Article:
It seems I’ve been writing virtually nonstop for the past two months about death, war, privation, political hypocrisy and human cruelty. That’s why it’s almost a breath of fresh air to write about something personal, very personal: my eldest son starts kindergarten tomorrow.
I don’t know who’s feeling more trepidatious, Jonah or us. He hasn’t expressed any overt anxiety about the milestone. In fact, we believe he’s more than ready for the challenge. He’s the sort of kid who thrives on such challenges. He’s outgoing, creative and inquisitive. New environments don’t phase him much. But how else do you explain a child who’s not tried to sleep with us since he was an itty bitty baby, suddenly snuggling in bed with mommy in the middle of the night several nights in a row? My wife just called me up from the computer to see him curled up and sleeping in the very corner of our bed.
Jonah has always been precious to us since we’re older parents who required an egg donor fertility procedure to have him in the first place. But when you see something like that it makes him even more precious. You just want to take him in your arms and cuddle with him saying: “It will be all right sweetie. I swear it will.” Of course, he was sound asleep when I carried him back to his bed. I know my wife half wanted to have him sleep next to her all night as a way to compensate for whatever worries he might be feeling about the upcoming transition.
So tomorrow I get to wake up early (I’m usually writing this blog till 2 or 3 AM), pack Jonah and my wife into the car and haul him off to his first day of kindergarten. He’ll be going to TOPS, a Seattle alternative school. It is one of Seattle’s better K-8 schools with an excellent reputation for teaching, parental involvement and innovative programming.
When he got in we thought we’d won the lottery. That’s literally the way this particular school admits its students–by lottery. I don’t know how many applicants there were but it must’ve been in the thousands. Only 17 new students were chosen. And Jonah was one. How lucky!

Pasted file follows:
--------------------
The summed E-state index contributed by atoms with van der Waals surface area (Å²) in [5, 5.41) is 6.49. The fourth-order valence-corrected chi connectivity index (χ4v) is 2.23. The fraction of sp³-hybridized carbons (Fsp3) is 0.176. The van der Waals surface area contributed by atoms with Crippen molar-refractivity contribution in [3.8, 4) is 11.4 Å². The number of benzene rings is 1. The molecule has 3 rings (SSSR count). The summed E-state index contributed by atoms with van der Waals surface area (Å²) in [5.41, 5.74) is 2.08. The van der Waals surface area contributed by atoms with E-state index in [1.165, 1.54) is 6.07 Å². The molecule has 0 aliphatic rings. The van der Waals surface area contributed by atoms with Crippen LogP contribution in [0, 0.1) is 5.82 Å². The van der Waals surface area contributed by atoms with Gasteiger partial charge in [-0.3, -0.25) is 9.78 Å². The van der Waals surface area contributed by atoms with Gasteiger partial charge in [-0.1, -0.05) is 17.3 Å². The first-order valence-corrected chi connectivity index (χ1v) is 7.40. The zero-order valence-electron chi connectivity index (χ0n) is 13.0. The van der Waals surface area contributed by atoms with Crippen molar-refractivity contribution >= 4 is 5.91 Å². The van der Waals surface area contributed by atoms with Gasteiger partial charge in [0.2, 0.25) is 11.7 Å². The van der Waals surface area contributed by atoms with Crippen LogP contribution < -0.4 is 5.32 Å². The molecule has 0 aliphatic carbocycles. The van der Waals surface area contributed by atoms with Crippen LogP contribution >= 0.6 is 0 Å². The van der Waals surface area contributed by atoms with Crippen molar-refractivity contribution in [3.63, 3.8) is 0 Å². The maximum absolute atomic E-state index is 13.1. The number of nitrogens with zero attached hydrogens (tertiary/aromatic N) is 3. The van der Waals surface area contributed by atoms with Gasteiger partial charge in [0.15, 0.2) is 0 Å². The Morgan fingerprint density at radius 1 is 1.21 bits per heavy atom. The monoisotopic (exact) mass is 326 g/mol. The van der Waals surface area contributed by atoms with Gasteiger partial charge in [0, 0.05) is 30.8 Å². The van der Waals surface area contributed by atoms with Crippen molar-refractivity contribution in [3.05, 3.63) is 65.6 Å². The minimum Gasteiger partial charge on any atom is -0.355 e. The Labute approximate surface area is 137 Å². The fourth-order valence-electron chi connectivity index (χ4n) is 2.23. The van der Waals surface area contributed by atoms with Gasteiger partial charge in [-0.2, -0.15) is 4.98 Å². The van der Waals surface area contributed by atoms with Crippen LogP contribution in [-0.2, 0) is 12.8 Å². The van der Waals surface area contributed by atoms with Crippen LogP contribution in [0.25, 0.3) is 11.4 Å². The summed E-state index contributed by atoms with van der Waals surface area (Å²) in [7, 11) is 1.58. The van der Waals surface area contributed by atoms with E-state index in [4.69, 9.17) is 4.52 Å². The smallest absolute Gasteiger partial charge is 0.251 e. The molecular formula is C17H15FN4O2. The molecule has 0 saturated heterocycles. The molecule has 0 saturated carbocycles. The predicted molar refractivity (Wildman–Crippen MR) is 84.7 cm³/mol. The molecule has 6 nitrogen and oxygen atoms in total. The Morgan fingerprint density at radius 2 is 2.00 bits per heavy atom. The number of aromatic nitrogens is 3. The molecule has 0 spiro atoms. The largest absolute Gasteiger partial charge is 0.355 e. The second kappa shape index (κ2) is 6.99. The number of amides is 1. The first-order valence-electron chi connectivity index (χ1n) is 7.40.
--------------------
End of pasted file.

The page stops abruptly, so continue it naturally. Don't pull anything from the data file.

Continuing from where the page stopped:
I remember back a few months when we first found out he’d been selected. We were going through a particularly bad streak of luck. My wife had a detached retina which scared the living daylight out of her since she’s a lawyer to whom her eyesight is critical in her line of work. She had a bad patch at her job and we were contemplating having to move back to New York City (where we both grew up) in order to find legal work appropriate for her senior litigation background. Things just weren’t looking good. Each day we had to face new things about Seattle which we loved and which we’d miss when we moved back to NY. We thought sadly about selling a house we’ve loved; about losing our beloved kid-friendly parks like Madrona Beach and Volunteer Park; about losing our perfect NW summers. It was all so heart-rending.
That’s why Jonah’s acceptance at TOPS came like a bolt of lightning out of the blue. We thought: “Is this some kind of attempt to ameliorate our suffering just a bit by giving us at least one single silver lining amidst all those clouds?” Of course, at that time we weren’t even certain Jonah would get to go to TOPS since we were teetering on the brink of leaving.
Luckily, Lane Powell, another Seattle law firm recognized Janis’ talents and offered her a position. And her retina has healed quite nicely (though in these cases they never return precisely to their previous state) thanks to the wonderful care of Dr. David Saperstein at the UW Medical Center (alas, he’s leaving too).
Now, we’re sitting pretty and Jonah gets to go to TOPS after all. But his parents are slight basket cases about it all. Maybe someone who’s been through this can shed some light on why we feel this way: all sentimental and slightly teary. After all, it’s not like he’s leaving us. Last year, he went to Secret Garden Preschool (oh how we love that place!) four hours a day and four days a week. At TOPS, he’ll have a 6 hour day. So what’s the difference? It’s not like he’s leaving home for college (ugh–another milestone to face). He’ll be right here with us every day. Maybe it has something to do with our tender feelings for him and realizing that he’s making a transition to a more independent state in which he’ll need us less (or differently, at least). Who knows?
But one thing’s for certain: Jonah starts kindergarten tomorrow whether we’re ready or not.